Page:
Mr Singh told the Washington Post his vehicle was pursued by two cars: a black Honda Accord and a grey Honda CR-V.

A member of the couple’s security team, Chris Sanchez, told CNN that he found the incident alarming.

“I have never seen, experienced anything like this,” he said.

“What we were dealing with was very chaotic. There were about a dozen vehicles: cars, scooters and bicycles.”

The Duchess of Sussex (centre) with the Duke of Sussex and Meghan's mother, Doria Ragland. Credit: AP

Harry, Meghan and Ms Ragland are understood to have been staying at a private residence and did not want to compromise the security of their friend’s home.

Mr Sanchez described the couple as scared, but were relieved when they returned to the apartment where they were staying.

“The public were in jeopardy at several points. It could have been fatal,” he said.

New York City Mayor Eric Adams told reporters he hadn’t received a full briefing about the incident yet, but he called it “reckless and irresponsible” for anyone to be chasing people in vehicles in the densely populated city, and said that “two of our officers could have been injured”.

Mr Adams also said: "I don't think there's many of us that don't recall how his mum died, and it would be horrific to lose an innocent bystander during a chase like this and for something to have happened to them as well."

The trio had been at the Ms Foundation for Women’s 50th anniversary gala event which honoured “game-changing” grantee partners and visionary leaders committed to the organisation’s mission of “advancing collective power and creating safe, just and equitable futures for women, girls, and gender-expansive people”.

Meghan received the Ms Foundation’s Women of Vision Award, recognising her “global advocacy to empower and advocate on behalf of women and girls”.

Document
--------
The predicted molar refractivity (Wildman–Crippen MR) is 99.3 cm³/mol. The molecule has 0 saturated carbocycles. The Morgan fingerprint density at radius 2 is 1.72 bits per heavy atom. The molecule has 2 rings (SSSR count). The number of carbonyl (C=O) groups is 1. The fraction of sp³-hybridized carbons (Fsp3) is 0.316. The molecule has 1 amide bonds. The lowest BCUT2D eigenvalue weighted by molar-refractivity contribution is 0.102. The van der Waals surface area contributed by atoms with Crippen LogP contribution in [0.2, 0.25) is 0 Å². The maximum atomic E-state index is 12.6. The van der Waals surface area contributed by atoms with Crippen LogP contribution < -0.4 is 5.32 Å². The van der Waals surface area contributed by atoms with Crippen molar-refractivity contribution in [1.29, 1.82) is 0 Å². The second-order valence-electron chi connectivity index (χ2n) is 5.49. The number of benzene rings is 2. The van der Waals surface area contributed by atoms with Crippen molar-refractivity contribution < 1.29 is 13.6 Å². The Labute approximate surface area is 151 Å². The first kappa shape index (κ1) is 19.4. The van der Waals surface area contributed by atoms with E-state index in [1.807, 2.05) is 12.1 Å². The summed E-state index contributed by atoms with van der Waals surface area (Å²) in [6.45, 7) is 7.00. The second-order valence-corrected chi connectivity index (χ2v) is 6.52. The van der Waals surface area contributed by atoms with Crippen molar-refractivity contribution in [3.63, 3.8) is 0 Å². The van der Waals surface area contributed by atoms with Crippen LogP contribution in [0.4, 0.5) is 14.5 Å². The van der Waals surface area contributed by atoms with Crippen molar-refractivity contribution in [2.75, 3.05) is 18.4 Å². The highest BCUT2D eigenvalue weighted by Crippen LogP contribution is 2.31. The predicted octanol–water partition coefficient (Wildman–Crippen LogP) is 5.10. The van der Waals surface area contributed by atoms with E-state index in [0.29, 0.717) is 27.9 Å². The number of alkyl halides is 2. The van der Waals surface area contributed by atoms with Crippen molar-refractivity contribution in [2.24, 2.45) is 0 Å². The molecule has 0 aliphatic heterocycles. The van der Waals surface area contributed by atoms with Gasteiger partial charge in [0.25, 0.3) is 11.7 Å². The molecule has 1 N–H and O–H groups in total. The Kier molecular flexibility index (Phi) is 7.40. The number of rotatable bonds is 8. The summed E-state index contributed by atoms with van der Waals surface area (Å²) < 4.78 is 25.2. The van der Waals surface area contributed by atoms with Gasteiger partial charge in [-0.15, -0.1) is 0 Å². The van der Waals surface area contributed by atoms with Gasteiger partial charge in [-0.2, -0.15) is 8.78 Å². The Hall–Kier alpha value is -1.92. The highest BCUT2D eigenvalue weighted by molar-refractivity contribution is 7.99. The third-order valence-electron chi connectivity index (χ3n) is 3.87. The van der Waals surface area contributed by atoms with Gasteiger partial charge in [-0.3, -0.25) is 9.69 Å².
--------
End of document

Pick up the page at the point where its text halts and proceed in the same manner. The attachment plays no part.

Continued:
The Duke of Sussex writes about grief over his mother’s death in his book Spare. Credit: PA

It was Harry and Meghan’s first public appearance together since the duchess’s absence at the King’s coronation earlier this month.

The couple have said they accept a heightened level of attention when they are at public events, and in this case they exited and entered the venue publicly, allowing photographers to get pictures.

Harry’s mother Diana, Princess of Wales was killed in a crash after her car, driven at speed by a drunk chauffeur, was chased through the streets of Paris by paparazzi photographers in 1997.

Soon after he began dating the then-Suits actress Meghan, Harry attacked the media over its “abuse and harassment” of his girlfriend.

“This is not a game – it is her life,” Kensington Palace warned on his behalf in 2016.

The incident in New York has taken place while Harry attempts to bring a second legal challenge against the Home Office over his security arrangements when in the UK.

Harry is seeking the go-ahead from the High Court to secure a judicial review over a decision that he should not be allowed to pay privately for his protective security.

The early stage legal action is among five other civil cases that the duke is pursuing through the court in London.